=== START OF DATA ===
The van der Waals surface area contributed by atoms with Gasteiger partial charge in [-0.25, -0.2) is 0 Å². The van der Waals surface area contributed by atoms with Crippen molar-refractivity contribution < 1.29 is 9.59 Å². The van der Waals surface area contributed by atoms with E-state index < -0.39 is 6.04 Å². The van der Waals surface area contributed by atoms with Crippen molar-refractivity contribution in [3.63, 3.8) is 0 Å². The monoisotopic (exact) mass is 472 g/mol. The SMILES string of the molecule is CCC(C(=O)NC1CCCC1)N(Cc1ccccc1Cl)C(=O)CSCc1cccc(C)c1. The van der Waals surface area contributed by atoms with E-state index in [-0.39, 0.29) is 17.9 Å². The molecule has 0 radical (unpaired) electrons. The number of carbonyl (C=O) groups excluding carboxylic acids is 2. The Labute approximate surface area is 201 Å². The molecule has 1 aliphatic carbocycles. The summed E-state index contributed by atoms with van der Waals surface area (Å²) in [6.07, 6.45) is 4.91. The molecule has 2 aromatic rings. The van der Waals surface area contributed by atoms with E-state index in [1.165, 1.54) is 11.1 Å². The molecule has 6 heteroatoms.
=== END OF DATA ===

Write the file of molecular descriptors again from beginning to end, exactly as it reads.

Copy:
The van der Waals surface area contributed by atoms with Gasteiger partial charge in [-0.25, -0.2) is 0 Å². The van der Waals surface area contributed by atoms with Crippen molar-refractivity contribution < 1.29 is 9.59 Å². The van der Waals surface area contributed by atoms with E-state index < -0.39 is 6.04 Å². The van der Waals surface area contributed by atoms with Crippen molar-refractivity contribution in [3.63, 3.8) is 0 Å². The monoisotopic (exact) mass is 472 g/mol. The SMILES string of the molecule is CCC(C(=O)NC1CCCC1)N(Cc1ccccc1Cl)C(=O)CSCc1cccc(C)c1. The van der Waals surface area contributed by atoms with E-state index in [-0.39, 0.29) is 17.9 Å². The molecule has 0 radical (unpaired) electrons. The number of carbonyl (C=O) groups excluding carboxylic acids is 2. The Labute approximate surface area is 201 Å². The molecule has 1 aliphatic carbocycles. The summed E-state index contributed by atoms with van der Waals surface area (Å²) in [6.07, 6.45) is 4.91. The molecule has 2 aromatic rings. The van der Waals surface area contributed by atoms with E-state index in [1.165, 1.54) is 11.1 Å². The molecule has 6 heteroatoms.